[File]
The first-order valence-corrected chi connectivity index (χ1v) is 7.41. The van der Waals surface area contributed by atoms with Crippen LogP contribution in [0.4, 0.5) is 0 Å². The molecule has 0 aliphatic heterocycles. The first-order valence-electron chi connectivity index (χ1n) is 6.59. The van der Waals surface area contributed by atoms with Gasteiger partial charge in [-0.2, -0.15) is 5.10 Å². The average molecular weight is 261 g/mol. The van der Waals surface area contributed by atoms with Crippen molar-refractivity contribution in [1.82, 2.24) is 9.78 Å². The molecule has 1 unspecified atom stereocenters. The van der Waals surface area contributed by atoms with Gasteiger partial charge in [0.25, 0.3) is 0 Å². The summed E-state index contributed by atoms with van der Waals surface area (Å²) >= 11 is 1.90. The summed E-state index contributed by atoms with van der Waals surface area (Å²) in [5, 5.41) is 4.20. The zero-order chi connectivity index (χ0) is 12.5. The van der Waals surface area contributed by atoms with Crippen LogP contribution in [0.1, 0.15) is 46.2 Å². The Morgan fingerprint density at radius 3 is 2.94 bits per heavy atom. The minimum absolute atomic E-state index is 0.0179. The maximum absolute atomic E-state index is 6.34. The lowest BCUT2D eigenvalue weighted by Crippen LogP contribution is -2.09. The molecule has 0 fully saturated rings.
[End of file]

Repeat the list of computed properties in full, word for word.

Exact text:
The first-order valence-corrected chi connectivity index (χ1v) is 7.41. The van der Waals surface area contributed by atoms with Crippen LogP contribution in [0.4, 0.5) is 0 Å². The molecule has 0 aliphatic heterocycles. The first-order valence-electron chi connectivity index (χ1n) is 6.59. The van der Waals surface area contributed by atoms with Gasteiger partial charge in [-0.2, -0.15) is 5.10 Å². The average molecular weight is 261 g/mol. The van der Waals surface area contributed by atoms with Crippen molar-refractivity contribution in [1.82, 2.24) is 9.78 Å². The molecule has 1 unspecified atom stereocenters. The van der Waals surface area contributed by atoms with Gasteiger partial charge in [0.25, 0.3) is 0 Å². The summed E-state index contributed by atoms with van der Waals surface area (Å²) >= 11 is 1.90. The summed E-state index contributed by atoms with van der Waals surface area (Å²) in [5, 5.41) is 4.20. The zero-order chi connectivity index (χ0) is 12.5. The van der Waals surface area contributed by atoms with Crippen LogP contribution in [0.1, 0.15) is 46.2 Å². The Morgan fingerprint density at radius 3 is 2.94 bits per heavy atom. The minimum absolute atomic E-state index is 0.0179. The maximum absolute atomic E-state index is 6.34. The lowest BCUT2D eigenvalue weighted by Crippen LogP contribution is -2.09. The molecule has 0 fully saturated rings.